3 Things You Should Know About Hybrid Publishing

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Hybrid publishing remains a somewhat mysterious publishing model — an in-between solution posed as an alternative to self and traditional publishing, with similarities to both.

In theory, this is how hybrid publishing should work: first of all, you split production costs with your publisher — so there's no trad-pub-style advance payment, or the financial risk involved in a down payment for everything you'll need as an indie author. They then rely on their in-house team to help you edit your book, produce a great book cover design, print a quality product, distribute to brick-and-mortar bookstores and online, and promote your book as widely as possible. In this ideal theoretical model, your publisher takes a cut from your royalties to compensate for all their hard work — a smaller percentage than a traditional publisher would. Both parties are happy, and you release a beautiful, professional book into the world.

That's what should be happening with all hybrids. Sadly, the reality is a little different, so I want to clarify three important things if you're considering working with a hybrid publisher:

1. Royalties from hybrids sit between self and traditional publishing

Generally speaking, traditional publishing offers authors 25% royalties on ebooks — compared to 50% for hybrids. That may sound like a good deal, until you consider that self-publishing authors can rake in up to 70% royalties. Firmly situated between the two models, hybrid may sound like the best of both worlds, but it usually means sacrificing earnings you could have expected from self-publishing and the assistance and expertise of a traditional publisher, opting instead for a lukewarm offer between the two.

Numbers are important, but they aren't necessarily the factor that should determine your decision. Instead, you should dig deeper into the hybrid publisher's publication record.

2. Not all hybrid publishers are equal

Some hybrid publishers are reputable, professional companies who live up to the standards they promise. Unfortunately, most are not like that. Many are essentially vanity presses reaching out to as many authors as possible, and offering them publication by claiming they love their work in hopes of getting paid. These suspicious types typically charge upfront for the entire cost of editing, production, etc., without investing in your work at all. What's worse, they might not have experienced editors or cover designers in their team, meaning that you not only pay upfront, you also get suboptimal editorial standards.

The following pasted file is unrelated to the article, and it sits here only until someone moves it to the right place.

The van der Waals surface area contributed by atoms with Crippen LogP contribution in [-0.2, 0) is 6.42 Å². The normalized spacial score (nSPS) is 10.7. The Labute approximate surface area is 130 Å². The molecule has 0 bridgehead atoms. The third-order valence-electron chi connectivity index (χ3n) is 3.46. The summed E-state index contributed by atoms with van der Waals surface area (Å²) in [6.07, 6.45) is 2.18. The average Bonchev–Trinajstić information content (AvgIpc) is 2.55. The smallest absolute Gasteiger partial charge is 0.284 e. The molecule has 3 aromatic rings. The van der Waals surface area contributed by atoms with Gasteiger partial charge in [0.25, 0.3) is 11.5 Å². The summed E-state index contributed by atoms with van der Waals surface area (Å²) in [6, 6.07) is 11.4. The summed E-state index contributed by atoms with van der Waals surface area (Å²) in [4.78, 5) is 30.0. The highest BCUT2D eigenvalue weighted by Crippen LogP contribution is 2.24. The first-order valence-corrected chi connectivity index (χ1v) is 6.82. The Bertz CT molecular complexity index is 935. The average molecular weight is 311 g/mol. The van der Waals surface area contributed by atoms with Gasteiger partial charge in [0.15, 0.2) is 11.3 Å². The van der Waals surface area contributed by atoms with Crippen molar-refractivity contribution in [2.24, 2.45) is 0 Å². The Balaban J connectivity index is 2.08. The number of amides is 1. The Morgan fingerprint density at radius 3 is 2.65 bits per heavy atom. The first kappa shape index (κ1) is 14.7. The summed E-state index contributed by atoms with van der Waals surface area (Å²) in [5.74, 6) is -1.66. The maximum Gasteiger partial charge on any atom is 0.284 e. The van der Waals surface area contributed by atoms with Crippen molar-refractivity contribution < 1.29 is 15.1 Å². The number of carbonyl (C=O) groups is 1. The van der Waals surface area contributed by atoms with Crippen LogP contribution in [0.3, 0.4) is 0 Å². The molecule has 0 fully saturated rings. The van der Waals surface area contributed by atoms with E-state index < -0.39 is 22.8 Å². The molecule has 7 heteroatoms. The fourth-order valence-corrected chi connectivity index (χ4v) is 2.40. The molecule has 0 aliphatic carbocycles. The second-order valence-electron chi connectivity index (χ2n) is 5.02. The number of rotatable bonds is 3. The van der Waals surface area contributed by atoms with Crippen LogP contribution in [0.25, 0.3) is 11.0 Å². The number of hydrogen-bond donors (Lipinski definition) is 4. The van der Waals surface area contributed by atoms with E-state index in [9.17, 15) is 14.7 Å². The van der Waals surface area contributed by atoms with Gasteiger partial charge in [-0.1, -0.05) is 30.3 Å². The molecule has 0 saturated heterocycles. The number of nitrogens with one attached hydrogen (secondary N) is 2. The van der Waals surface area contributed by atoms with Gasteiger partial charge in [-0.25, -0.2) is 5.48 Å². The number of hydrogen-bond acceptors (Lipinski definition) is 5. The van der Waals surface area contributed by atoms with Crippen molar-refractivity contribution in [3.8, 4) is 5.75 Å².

If you're going to work with a hybrid publisher, take a good look at their other titles and ask yourself (and friends and family!) if they look like the books you see in bookshelves.

3. Their marketing abilities can make all the difference

In addition to examining what they've published, also check how well the books performed, and how many readers they have reached. Have you heard of any of their authors? How many reviews do these books have on Goodreads or Amazon? Were they published in reputable media?

Does the hybrid publisher you're considering use social media? Do they do anything to promote their titles? If you go to a brick and mortar bookshop and ask for one of their books, is it something they stock or are able to order in?

The answers to these questions can tell you how they'll treat your book, too. If you have a way to do so, consider contacting one of their existing author clients and ask them about their experience.

Whatever you decide, make sure to do your research and ask as many questions as you need before signing anything. Good luck!


Rose Atkinson-Carter is a writer with Reedsy, advising authors on all things publishing, from finding a literary agent to crafting successful query letters. She has previously written for the Darling Axe, Inkers Con, and more. She lives in London.